Master KG Jerusalema – Music Beyond Culture and Lyrics

Master KG Jerusalema

Sparing you all the technical jargons, it explains the relationship between music and culture. It stresses that music is a window to culture, and that culture will always influence music.

Well, with the massive influence of social media and the internet at large, the idea behind ethnomusicology has to accommodate a new definition. The viral song Jerusalema is a typical example.

Although released in South Africa and presented in the Zulu language, the acceptance of the song has stunned music experts, the producers, and even the song’s artist.

The amazing thing is how people from different cultures, beliefs, and locations have accepted the song without understanding the lyrics of the song. This goes to say how popular music acceptance is not hindered by the language barrier.

 

Frankly, if we will choose to learn from history, it is not the first time this is happening. In 1972 for instance, Bob Marley was unveiled to the world by Island Record. He was from a third-world country but went on to make his mark on the sand of time.

Although most of Bob Marley’s songs were expressed in a popular language (English), his usual religious belief – Rastafarian; did not stand in the way of the world accepting him. Years down the line after his demise, learning a thing or two from their experience with Bob Marley, Island record went on to sign Nigeria’s King Sunny Ade (KSA).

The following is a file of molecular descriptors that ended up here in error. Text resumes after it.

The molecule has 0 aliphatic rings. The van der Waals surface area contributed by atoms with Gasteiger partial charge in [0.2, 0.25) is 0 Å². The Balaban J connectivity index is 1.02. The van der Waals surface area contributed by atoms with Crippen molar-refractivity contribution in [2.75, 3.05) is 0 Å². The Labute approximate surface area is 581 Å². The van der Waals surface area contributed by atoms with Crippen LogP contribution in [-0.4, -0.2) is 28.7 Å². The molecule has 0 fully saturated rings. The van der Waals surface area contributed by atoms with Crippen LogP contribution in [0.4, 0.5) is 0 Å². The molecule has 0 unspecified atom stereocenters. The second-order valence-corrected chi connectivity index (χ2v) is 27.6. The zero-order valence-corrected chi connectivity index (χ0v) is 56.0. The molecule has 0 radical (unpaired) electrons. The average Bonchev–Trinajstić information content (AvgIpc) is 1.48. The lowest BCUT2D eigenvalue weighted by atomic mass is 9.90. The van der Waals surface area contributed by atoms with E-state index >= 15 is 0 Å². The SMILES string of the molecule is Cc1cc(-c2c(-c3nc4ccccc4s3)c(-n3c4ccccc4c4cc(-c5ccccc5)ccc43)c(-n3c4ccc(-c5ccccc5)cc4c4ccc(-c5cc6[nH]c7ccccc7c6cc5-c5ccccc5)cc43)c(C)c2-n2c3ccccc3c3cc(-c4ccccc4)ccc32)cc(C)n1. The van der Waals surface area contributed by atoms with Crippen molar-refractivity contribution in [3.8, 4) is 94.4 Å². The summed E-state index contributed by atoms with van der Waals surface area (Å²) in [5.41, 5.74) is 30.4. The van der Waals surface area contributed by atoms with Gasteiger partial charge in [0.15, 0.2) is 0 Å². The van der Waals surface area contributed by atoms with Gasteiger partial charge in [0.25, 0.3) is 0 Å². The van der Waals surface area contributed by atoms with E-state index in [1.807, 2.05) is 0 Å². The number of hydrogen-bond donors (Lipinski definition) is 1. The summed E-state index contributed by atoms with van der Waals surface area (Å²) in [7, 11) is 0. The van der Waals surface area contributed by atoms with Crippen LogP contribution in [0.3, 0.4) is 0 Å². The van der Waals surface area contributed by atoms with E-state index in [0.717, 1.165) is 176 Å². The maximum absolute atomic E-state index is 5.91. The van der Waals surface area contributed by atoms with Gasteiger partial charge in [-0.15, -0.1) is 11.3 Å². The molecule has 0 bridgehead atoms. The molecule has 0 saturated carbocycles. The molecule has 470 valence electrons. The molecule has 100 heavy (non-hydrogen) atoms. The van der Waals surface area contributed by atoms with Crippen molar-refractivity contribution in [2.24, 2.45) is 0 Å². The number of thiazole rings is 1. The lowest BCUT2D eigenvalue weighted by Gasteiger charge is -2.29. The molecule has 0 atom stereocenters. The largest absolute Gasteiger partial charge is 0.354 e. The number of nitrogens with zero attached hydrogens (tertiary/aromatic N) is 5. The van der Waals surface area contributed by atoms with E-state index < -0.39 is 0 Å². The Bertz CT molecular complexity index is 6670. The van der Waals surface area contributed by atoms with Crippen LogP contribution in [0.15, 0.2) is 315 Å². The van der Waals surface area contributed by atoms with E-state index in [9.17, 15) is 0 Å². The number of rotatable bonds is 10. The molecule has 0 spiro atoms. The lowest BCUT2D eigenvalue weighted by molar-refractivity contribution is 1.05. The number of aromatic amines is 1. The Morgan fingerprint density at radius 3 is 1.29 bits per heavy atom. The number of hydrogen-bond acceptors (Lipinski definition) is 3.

For a fact, KSA could not feel in the vacuum left by Bob Marley but was still accepted despite his music expressed in the Nigerian Yoruba language. As a matter of fact, he even went on to perform in some Hollywood movies which is the height of corporate entertainments
acceptance.

In light of all this, we can safely say that entertainment and popular music is not deterred by lingual and cultural undertone. With the right publicity and blend of creativity, the world will sing and dance to any music without understanding a word of what it means.

This is the situation with Master KG’s Jerusalema which has found its way into the lips of everyone across the continent.

In fact, it will interest you to know that the  Jerusalema dance challenge did not start in South Africa. It began in Angola (another African country), extended to Portugal (a country in Europe), and has reached everywhere.

Conclusively, the world is full of proof about how popular music is not restricted by cultural and language undertones.

So, major key players must begin to see music as a tool for triggering the needed global change that the world needs. This is in the area of climate change, ending police brutality, and many more.

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